If social media sites ceased to exist, you would miss them — unless you’re a man living in the U.K., according to a recent survey by British Telecom.
More than 2,000 Brits were questioned for a survey commissioned by BT about the social media habits of men and women. The results showed that more than half of the women surveyed (54%) use social media sites like Facebook and Twitter, compared to 34% of men.
And of those social media users, more women than men reported they would miss those sites if the Internet ceased to exist. So, women rocks!
The world’s 1 billion youth female mobile owners are key to the future of Blackberry. Rather than employing creative agencies to engage this segment, RIM needs to focus on strategies that partner with the key change agents – Disruptive Divas. Increasing female representation in innovation, marketing and RIM’s workforce – not clever, funny or creative advertising campaigns – is key to helping Blackberry stay relevant long term.
Challenging the Technological Patriarchy
The wider challenge for RIM is male hegemony. When women rival males in tech ownership and usage the media label them as “geeks” or “tech obsessed”. When brands involve creative or design agencies they come up with pink phones or, worse still, research about how women want phones to take pictures of babies.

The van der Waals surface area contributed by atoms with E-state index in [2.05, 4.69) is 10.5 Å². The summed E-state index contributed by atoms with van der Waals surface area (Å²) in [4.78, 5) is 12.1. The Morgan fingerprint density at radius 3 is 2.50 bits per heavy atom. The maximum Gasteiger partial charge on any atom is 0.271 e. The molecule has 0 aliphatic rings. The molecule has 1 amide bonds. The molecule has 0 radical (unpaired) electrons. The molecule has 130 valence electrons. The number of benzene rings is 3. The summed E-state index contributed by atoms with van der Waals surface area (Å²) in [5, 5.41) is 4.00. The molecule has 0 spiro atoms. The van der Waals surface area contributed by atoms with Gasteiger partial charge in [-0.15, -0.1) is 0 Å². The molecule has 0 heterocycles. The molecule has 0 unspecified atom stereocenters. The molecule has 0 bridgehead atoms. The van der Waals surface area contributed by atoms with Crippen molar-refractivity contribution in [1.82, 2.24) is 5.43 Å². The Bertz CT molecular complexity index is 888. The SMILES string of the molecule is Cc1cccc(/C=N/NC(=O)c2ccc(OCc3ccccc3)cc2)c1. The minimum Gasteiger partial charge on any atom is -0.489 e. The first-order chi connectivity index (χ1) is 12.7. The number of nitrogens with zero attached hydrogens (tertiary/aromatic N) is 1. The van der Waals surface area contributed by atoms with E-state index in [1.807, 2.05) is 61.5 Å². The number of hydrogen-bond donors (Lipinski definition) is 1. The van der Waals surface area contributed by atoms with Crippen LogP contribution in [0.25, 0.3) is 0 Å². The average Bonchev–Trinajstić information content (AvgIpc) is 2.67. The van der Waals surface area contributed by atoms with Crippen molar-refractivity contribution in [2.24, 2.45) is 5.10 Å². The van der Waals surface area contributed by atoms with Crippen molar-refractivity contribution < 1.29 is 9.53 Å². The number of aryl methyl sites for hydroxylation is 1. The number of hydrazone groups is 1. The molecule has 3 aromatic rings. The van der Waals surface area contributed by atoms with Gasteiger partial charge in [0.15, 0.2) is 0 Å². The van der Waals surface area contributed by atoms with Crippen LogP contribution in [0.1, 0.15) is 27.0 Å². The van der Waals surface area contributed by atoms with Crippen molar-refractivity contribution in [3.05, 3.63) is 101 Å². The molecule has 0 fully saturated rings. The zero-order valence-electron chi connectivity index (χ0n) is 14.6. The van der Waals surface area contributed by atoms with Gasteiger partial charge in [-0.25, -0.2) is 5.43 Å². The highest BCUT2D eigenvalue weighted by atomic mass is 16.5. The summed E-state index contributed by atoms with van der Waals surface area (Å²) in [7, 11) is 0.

It’s technological patriarchy that has made Google+ stall. According to some sources, 75% of Google+ users are men. Big problem. Why? Because 75%+ of the engineers at Google are men. Google engineers think we want a rival to Facebook but, in reality, the key growth area they’re missing out on is a group of teenage girls using Google+ as video hangouts. If Google were to engage this group they’d find out how to grow the service around a defined beachhead of support.
There is a pervasive myth in the mobile industry that influence lies in the early adopter and creating Earned Media means engaging this segment. This is why Google+ have failed. This myth also threatens to derail Blackberry because creative agency marketing is so often geared towards this segment.
Disruptive Divas aren’t early adopters and that’s why engineers have trouble understanding them. Rather than being early adopters, these change agents are leaders. They are the wider inflection point in change. It’s women who amplified the Arab Spring (starting in Iran). It’s women who were the first to challenge racial segregation in the US. It’s also women who will help Blackberry maintain and grow its non-business market position.
It’s time to change. Lego recently announced it’s intention to build better relationships with the “$1 billion girl”. Starbucks and IBM both recently appointed their first female board members.RIM needs to dump the agencies and partners that confine it to the world view their future lies with early adopter males.